Dear Super-Angry Zimmerman Trial Watchers (From Either Side)


Dear People Who Are Really Angry About the Verdict of the Zimmerman Trial (or People Who Are Angry at All the People Who Are Angry About the Verdict of the ZImmerman Trial),

I guess you could call this an open letter, although this missive is probably going to be shorter than the salutation above. I watch with a certain morbid fascination the vitriol that spills from both sides of this case (both the supporters of Zimmerman and those who wanted him to hang). I am constantly amazed at the hate-filled invective of people who have no material connection to this case or the families involved.952313_79933908

All right, before I get to the “meat” of this post, let me get a few things off my chest that really don’t aim at the heart of this entry:

1. Unless you are a criminal lawyer, or are educated as an expert in tort law, you are NOT an expert and are not qualified to make judgments on the fine details of the case.

2. Unless you were an eyewitness to the alleged crime, you really have no idea what ACTUALLY happened that night. If you had such information, you would have been called as a witness.

Okay.

We’ve got those two things out of the way.

I’m speaking to people who are angry that Zimmerman was acquitted. You know how much anger, perhaps even hatred, you feel towards George Zimmerman, the defense team, maybe even the jury? As much as this might pain you, if you are a believer in Christ, it’s about 48 hours past time to let it go. This probably will also chap your hind-quarters a little bit: those people towards whom your angst is directed? They deserve God’s grace, mercy, love, and forgiveness just as much as you don’t. God offers it freely to all of us, in spite of our inability to deserve it.

Or, if you want to think about it another way: God views you as an equal with George Zimmerman, the defense attorneys, the jury, etc, in terms of your inherent goodness (or depravity, whichever way you want to look at it).

That’s right. God loves you just as much as those people you are cursing at on your 24-hour news channel of choice.

Okay, now I’m speaking to people who are angry that people are angry about the acquittal. You know how much anger, perhaps even hatred, you feel towards all those who are crying foul that the US judicial system is racially biased? As much as this might pain you, if you are a believer in Christ, it’s about 48 hours past time to let it go. This probably will also chap your hind-quarters a little bit: those people towards whom your angst is directed? All those people who are protesting and crying foul? They deserve God’s grace, mercy, love, and forgiveness just as much as you DON’T. God offers it freely to all of us, in spite of our inability to deserve it.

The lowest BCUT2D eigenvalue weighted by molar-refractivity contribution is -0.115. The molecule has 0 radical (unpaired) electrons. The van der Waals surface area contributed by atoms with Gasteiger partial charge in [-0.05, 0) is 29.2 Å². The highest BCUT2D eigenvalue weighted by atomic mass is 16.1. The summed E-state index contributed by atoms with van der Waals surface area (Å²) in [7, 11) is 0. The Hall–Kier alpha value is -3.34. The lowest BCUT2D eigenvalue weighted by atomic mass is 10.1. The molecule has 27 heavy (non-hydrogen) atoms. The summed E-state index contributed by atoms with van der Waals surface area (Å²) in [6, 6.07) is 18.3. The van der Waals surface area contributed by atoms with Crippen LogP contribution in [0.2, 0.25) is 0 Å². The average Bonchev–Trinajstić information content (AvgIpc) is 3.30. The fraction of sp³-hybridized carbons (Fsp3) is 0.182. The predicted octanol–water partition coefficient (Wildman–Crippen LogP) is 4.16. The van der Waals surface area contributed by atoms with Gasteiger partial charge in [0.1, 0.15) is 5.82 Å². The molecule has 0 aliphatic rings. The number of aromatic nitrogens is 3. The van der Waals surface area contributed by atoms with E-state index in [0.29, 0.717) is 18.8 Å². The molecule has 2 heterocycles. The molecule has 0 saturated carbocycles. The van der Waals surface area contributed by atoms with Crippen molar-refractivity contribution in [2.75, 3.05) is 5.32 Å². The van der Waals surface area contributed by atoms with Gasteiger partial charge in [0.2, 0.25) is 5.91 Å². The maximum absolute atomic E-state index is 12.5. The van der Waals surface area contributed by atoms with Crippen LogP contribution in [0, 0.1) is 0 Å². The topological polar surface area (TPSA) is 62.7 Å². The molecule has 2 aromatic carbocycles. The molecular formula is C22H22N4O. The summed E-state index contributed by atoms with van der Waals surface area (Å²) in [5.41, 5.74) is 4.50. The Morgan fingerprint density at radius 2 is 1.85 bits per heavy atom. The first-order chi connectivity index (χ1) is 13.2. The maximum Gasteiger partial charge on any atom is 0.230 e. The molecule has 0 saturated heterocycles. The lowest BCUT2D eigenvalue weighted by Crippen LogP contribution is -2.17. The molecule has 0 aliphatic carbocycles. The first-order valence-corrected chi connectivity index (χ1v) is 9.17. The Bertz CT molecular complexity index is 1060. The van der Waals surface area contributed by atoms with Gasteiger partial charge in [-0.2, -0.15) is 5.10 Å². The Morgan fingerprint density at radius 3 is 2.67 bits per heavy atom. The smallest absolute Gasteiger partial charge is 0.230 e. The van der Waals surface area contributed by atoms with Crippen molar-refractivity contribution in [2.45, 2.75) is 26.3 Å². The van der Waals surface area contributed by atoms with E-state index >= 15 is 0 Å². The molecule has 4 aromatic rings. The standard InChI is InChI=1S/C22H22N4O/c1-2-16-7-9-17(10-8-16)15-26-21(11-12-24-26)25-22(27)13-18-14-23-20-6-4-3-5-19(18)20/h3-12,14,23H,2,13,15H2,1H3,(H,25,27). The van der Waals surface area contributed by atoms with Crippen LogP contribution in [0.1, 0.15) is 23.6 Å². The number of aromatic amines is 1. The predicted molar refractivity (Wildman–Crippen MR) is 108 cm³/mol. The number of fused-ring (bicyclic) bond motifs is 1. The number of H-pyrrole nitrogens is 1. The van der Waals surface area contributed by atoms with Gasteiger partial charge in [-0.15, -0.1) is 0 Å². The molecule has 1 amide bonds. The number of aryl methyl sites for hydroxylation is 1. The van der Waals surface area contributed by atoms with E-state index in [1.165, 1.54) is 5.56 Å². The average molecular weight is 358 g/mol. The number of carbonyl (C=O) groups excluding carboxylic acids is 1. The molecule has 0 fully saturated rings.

Or, if you want to think about it another way: God views you as an equal with all of those who are screaming for blood over the acquittal in terms of your inherent goodness (or depravity, whichever way you want to look at it).

For those of you who don’t care and wish everyone would just stop yapping about it? Well…

…God loves you too.

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The Commedia dell’Arte of My Church Persona


I learned a great deal from my high school drama teacher, Kathy Breeden. Boistrous, delightful, and sometimes fear-inducing (“Commit!!!”), she was a shining beacon at Chillicothe High School. Aside from being a wonderful Christian woman, she also had an unbelievable command of the history and traditions of the theatre. We spent much of the year in “Drama I” learning about the Greek and Roman roots of modern day theatre. Some of the concepts I learned from her that continue to endure in my mind are:

  • Hamartia is the Greek word for a “fatal flaw.” Generally protagonists in tragedies have a hamartia.
  • Hubris is the Greek word for extreme pride. In many cases, in a Greek tragedy, the protagonist’s hamartia is hubris.
  • Deus ex machina, or “God from the machine,” was a device at the end of some Greek plays where something “miraculous” would happen to “save the day.” Literally,  in some cases, a Greek god would descend to the stage from a crane-like machine and resolve the plot of the play.

English: Commedia dell'arte masks

In addition to these Greek theatrical terms, we also learned about Commedia dell’Arte. Obviously, you can do a quick Google or Wikipedia search and find out more about what Commedia dell’Arte is, but the nutshell version is that it was a primarily Italian theatrical motif that featured a great deal of improvisational humor that was performed by sometimes masked performers who represented caricatured characters. For instance, there would be a “bumbling elderly man,” “typically overblown heroic males,” and “crafty, conniving servants.”

The actors in a Commedia dell’Arte troupe had to be very versatile, able to play any of the stereotypical roles with equal adeptness.

My Christian “walk” had become a one-man Commedia dell’Arte (of sorts) and I had become an extremely versatile “player.” Did our church need someone to serve in the hospitality ministry? I just needed to don my hospitality mask and play the hospitable servant. Did our church need someone to go on mission to Panama? I could whip out the missionary mask and play the part of the humble, evangelical missionary. Did our church need someone to teach a class on Wednesday nights? Hold on…let me just dig out the teacher mask and play the part of the wise teacher who knows the Bible forwards and backwards–well, forwards at least.